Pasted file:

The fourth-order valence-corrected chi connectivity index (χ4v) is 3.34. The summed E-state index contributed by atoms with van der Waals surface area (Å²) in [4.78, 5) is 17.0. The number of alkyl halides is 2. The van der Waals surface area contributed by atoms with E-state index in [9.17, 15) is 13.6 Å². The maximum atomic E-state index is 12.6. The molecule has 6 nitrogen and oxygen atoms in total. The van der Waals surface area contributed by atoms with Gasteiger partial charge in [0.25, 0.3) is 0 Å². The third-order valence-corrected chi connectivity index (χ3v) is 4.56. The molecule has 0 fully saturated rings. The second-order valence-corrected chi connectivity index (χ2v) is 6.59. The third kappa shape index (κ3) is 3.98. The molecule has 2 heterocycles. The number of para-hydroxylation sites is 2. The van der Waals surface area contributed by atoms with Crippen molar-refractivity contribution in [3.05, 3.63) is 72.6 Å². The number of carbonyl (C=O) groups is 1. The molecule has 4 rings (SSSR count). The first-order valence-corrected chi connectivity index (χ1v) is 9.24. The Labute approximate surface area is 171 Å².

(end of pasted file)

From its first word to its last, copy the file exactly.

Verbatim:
The fourth-order valence-corrected chi connectivity index (χ4v) is 3.34. The summed E-state index contributed by atoms with van der Waals surface area (Å²) in [4.78, 5) is 17.0. The number of alkyl halides is 2. The van der Waals surface area contributed by atoms with E-state index in [9.17, 15) is 13.6 Å². The maximum atomic E-state index is 12.6. The molecule has 6 nitrogen and oxygen atoms in total. The van der Waals surface area contributed by atoms with Gasteiger partial charge in [0.25, 0.3) is 0 Å². The third-order valence-corrected chi connectivity index (χ3v) is 4.56. The molecule has 0 fully saturated rings. The second-order valence-corrected chi connectivity index (χ2v) is 6.59. The third kappa shape index (κ3) is 3.98. The molecule has 2 heterocycles. The number of para-hydroxylation sites is 2. The van der Waals surface area contributed by atoms with Crippen molar-refractivity contribution in [3.05, 3.63) is 72.6 Å². The number of carbonyl (C=O) groups is 1. The molecule has 4 rings (SSSR count). The first-order valence-corrected chi connectivity index (χ1v) is 9.24. The Labute approximate surface area is 171 Å².